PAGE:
History Visits Annual Meeting of Illinois Baptists

IBSA officers for 2019 included (left to right): Sharon Carty, assistant recording secretary; Adam Cruse, vice president; Adron Robinson, president; and Robin Mayberry, recording secretary. IBSA photo

The pioneering spirit of more than 200 churches was on display during the Illinois Baptist State Association’s (IBSA) annual meeting Nov. 7-8.

This year’s meeting was held at First Baptist Church in Maryville. IBSA Executive Director Nate Adams helped lead a Wednesday evening service dedicated to the steps churches must take in order to reach Illinois’ mission field with the Gospel.

The vast spiritual need in Illinois, where at least 8 million people do not know Christ, was communicated most poignantly by the words of the state’s most famous pioneer. Delivered by renowned interpreter Fritz Klein, the wisdom of Abraham Lincoln echoed with new resonance in 2018, the year of Illinois’ bicentennial celebration.

“We are now surrounded by critical circumstances, well fitted to test our national faith. Indeed, to test our own individual virtue,” Klein said as Lincoln. In a presentation drawn almost entirely from Lincoln’s writing and speeches, Klein brought to life the words of a President who cited Scripture and talked about faith more often than he is credited for today.

A century and a half after they were first spoken, Lincoln’s words imbued the meeting with a sense of urgency. “We’re going through a trial, and this fiery trial through which we pass will light us down, either in honor or dishonor, to the latest generation,” he said. “We shall nobly save, or meanly lose, this last best hope on earth.

“We cannot escape history.”

It’s that urgency that has compelled churches in Illinois to embrace a pioneering spirit, which doesn’t always guarantee success, but meets critical circumstances with determination, creativity and faithfulness to the task.

Adjustments worth making

At the center of the Annual Meeting were “Pioneering Spirit” challenges that churches have embraced over the past year. At the 2017 gathering of Illinois Baptists, IBSA set a goal for at least 200 churches to embrace one or more of the challenges. At the final tally, 220 churches committed to go new places, engage new people, make new sacrifices or develop new leaders.

When a church pursues that kind of spirit, they often have to make adjustments, said Tom Hufty, pastor of FBC Maryville. Preaching the annual sermon to close the meeting Nov. 8, Hufty used an acrostic to highlight the steps needed to make those adjustments:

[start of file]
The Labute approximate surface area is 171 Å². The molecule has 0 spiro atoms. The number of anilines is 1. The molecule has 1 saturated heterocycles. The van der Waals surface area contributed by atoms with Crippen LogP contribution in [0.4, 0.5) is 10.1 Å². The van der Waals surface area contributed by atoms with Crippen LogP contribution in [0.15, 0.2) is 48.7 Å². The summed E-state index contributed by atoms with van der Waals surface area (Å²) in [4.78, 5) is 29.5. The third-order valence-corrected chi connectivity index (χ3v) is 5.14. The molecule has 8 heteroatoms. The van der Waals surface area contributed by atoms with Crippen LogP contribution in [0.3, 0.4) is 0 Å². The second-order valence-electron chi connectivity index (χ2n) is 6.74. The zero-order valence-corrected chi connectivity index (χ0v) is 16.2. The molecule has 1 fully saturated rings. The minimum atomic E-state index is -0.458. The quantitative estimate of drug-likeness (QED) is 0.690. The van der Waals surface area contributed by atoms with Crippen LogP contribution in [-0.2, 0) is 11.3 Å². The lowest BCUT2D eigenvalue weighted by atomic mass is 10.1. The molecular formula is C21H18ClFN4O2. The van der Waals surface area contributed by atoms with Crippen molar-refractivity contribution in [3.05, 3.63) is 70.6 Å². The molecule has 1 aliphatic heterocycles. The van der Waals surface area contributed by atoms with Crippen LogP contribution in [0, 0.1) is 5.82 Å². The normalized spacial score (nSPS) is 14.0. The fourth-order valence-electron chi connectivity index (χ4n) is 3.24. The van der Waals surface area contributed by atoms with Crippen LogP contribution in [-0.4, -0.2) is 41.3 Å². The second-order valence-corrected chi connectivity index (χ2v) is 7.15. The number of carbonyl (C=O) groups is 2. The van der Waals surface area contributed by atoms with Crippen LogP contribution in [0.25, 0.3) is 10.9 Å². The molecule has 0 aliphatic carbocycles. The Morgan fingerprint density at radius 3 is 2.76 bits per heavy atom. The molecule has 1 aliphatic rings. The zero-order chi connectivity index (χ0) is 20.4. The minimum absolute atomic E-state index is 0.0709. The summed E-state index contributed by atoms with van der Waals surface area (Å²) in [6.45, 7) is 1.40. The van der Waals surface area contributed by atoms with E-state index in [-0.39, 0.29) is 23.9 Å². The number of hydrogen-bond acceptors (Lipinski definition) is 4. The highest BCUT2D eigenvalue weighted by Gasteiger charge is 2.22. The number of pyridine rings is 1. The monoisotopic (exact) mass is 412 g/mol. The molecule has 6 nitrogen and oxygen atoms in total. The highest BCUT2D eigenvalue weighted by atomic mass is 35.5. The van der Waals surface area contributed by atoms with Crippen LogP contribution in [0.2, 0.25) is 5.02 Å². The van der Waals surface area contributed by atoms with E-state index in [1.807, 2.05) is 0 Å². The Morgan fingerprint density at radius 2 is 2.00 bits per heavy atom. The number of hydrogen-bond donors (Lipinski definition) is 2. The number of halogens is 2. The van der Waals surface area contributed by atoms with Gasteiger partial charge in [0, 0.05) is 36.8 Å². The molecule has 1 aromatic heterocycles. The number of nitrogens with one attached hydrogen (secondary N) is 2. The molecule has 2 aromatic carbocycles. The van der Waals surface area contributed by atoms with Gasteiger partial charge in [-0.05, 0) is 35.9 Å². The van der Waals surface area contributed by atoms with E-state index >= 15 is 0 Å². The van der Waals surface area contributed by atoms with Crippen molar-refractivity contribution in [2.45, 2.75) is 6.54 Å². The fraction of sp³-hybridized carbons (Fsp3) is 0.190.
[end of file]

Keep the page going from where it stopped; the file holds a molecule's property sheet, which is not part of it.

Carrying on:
A: Check your attitude

D: Make wise decisions

J: Jesus is at the center of our adjustments

U: Understand your enemy is a spiritual one, not flesh and blood

S: Submit to God regardless of your preferences

T: Trust the Lord

Hufty used Philippians 2:5-11 as a backdrop for his message, calling his listeners to the attitude Christ showed when he humbled himself for the sake of his mission. Some adjustments we look forward to, Hufty said. Others, not so much. But when the prize is valuable, the adjustments required are worth making.

“We have someone to value,” he said. “His name is Jesus. He’s in the middle of all our adjustments.”

As churches seek to advance the Gospel, there will be growing pains, Adron Robinson preached in his president’s message Wednesday afternoon. The IBSA president and pastor of Hillcrest Baptist Church in Country Club Hills described the early church’s struggle with division — he referred to them as “growing pains.”

Acts 15 finds the early church in the middle of a major dispute. Some leaders were teaching that the Old Testament law of circumcision was required for salvation. The line they drew separated Jews from Gentiles, and diluted the new covenant established by Christ’s death the cross. The leaders were feeling superior because they had been chosen by God. They were the gatekeepers.

These “growing pains” in the early church had to be resolved because of the urgent need to get the Gospel to more people, Robinson preached. He noted growing pains in churches today often result in racism, in division, in one group believing they’re superior over another. Our modern-day growing pains need resolution too, he said, for the sake of the Gospel.

“Salvation has never been about race, but it’s always been about grace,” he said. All believers in Jesus Christ have received the same grace –that’s why we should receive one another.

“It is amazing grace that saved wretches like us. It is amazing grace that God allows each of us to participate in the Great Commission to reach the world with the Gospel,” Robinson said. “Let us grow in grace, so that we can endure the growing pains and preach his great gospel.”

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Source: Baptist Press